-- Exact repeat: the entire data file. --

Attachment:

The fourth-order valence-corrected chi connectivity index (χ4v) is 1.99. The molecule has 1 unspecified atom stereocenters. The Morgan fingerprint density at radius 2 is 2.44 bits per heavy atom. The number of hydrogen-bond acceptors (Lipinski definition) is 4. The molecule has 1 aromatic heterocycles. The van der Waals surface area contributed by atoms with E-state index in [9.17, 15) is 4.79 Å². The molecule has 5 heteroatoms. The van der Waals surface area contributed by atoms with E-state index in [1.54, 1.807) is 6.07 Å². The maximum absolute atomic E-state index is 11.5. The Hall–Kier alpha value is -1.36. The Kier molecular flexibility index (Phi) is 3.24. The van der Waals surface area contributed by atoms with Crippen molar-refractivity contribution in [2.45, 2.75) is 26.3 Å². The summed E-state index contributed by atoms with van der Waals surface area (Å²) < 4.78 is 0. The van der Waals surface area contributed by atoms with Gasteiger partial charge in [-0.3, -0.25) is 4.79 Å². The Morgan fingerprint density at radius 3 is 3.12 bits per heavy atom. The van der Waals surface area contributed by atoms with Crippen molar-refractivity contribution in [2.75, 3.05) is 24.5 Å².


The fourth-order valence-corrected chi connectivity index (χ4v) is 1.99. The molecule has 1 unspecified atom stereocenters. The Morgan fingerprint density at radius 2 is 2.44 bits per heavy atom. The number of hydrogen-bond acceptors (Lipinski definition) is 4. The molecule has 1 aromatic heterocycles. The van der Waals surface area contributed by atoms with E-state index in [9.17, 15) is 4.79 Å². The molecule has 5 heteroatoms. The van der Waals surface area contributed by atoms with E-state index in [1.54, 1.807) is 6.07 Å². The maximum absolute atomic E-state index is 11.5. The Hall–Kier alpha value is -1.36. The Kier molecular flexibility index (Phi) is 3.24. The van der Waals surface area contributed by atoms with Crippen molar-refractivity contribution in [2.45, 2.75) is 26.3 Å². The summed E-state index contributed by atoms with van der Waals surface area (Å²) < 4.78 is 0. The van der Waals surface area contributed by atoms with Gasteiger partial charge in [-0.3, -0.25) is 4.79 Å². The Morgan fingerprint density at radius 3 is 3.12 bits per heavy atom. The van der Waals surface area contributed by atoms with Crippen molar-refractivity contribution in [2.75, 3.05) is 24.5 Å².